Do Strawmen Wear Ear Buds or Headphones?
By Ed Driscoll · December 30, 2005 08:36 PM · The Electronic Cottage
My wife gave me a 20-gig iRiver MP3 player for Christmas, which I'm happily loading up with all of my favorite tunes, and having a blast playing.
At least, I thought I was, until I read that I actually hate it:
Conservatives don't like personal audio players. Seventeen years ago, Allan Bloom inveighed against the Walkman, arguing that clapping on the headphones was a selfish, narcissistic manoeuver, in which teenagers sealed themselves into a "nonstop ... masturbational fantasy". This year, in "The Age of Egocasting", conservative writer Christine Rosen argued that iPods and MP3 players had accelerated this cultural erosion even further: iPod users had devolved into such navel-gazing twits that they don't even notice where they're going, and miss subway stops. Personal audio players, conservatives worry, are the ultimate statement that the individual is paramount; the world around us can go screw itself, because we're not even paying attention.Of course we hate MP3 players! That's why NRO, James Lileks and TCS Daily have all been experimenting in one form or another with podcasting. Heck, some of us knuckledraggers on the right even know how to make our own music to play on them!
Hate 'em? We hate 'em as much as we hate Weblogs!
Seriously though, blogger Elemenohpee has the best rebuttal to this strawman argument:
Okay, I don't really consider myself conservative, but for the sake of this argument, let's say I am. I also know that a big chunk of my vast and highly intelligent readership is conservative. How many of you hate MP3 players? How many of you own an MP3 player? Does anyone hate hate the idea of personal choice, especially personal choice in music players?Indeed. In the 50th Anniversary issue of National Review, Lawrence Lindsey described Milton and Rose Friedman's seminal Free To Choose thusly:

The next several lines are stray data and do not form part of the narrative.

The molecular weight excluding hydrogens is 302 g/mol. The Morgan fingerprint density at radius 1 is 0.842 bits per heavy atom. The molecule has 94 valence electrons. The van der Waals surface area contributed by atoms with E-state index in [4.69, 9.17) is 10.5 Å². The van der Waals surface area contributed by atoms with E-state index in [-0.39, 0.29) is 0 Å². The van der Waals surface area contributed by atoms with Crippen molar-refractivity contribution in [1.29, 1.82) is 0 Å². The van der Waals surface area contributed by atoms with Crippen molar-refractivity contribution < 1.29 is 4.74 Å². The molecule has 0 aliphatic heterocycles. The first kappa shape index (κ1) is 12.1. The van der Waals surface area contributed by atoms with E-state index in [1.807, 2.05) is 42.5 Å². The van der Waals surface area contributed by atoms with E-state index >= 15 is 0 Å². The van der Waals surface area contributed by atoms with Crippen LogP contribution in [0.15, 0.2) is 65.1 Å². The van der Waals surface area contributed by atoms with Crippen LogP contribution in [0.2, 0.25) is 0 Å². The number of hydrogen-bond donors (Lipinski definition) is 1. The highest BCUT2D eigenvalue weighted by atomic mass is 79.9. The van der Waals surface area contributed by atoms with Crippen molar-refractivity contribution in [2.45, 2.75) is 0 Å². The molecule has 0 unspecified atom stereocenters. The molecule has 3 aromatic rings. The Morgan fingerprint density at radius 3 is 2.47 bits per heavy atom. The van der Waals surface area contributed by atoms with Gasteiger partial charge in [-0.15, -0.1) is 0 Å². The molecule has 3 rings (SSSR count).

Their 1980 book Free to Choose successfully instigated a revolution in public policy because it offered conservatives both a rhetorical weapon and a legislative program. Until then, the Left had a clear advantage on both scores. Rhetorically, the Left promised compassion and equality and packaged them with programmatic action in the form of ever more government power. Those opposed to an ever larger and more intrusive state were thus forced to defend hard-heartedness and inequality, and to oppose legislative change.Now, I may not be too crazy about what you play on your MP3 player--and you may not be too crazy about what I play on mine (although you might be surprised by some of my choices). But I don't think there are too many folks on the right getting worked up about people listening to iPods, iRivers or other devices.
(Via Matt Rosenberg.)
Since 2002, News, Technology and Pop Culture, 24 Hours a Day, Live and in Stereo!
(And every Saturday on Sirius XM Satellite Radio.)
What They're Saying
"If you're looking to wrap your arms around the key points of the Long Tail theory, check out the new 15-minute podcast with Long Tail author Chris Anderson over at TCS Daily. During the conversation with TCS Daily columnist Ed Driscoll, Chris explains what the shift from mass markets to niche markets means for business organizations and gives various examples throughout history when a changing economic distribution system altered the relationship between "blockbusters" and niche products."--Fortune
Support the Site
Site design by
Copyright © 2002-2008 Edward B. Driscoll, Jr. All Rights Reserved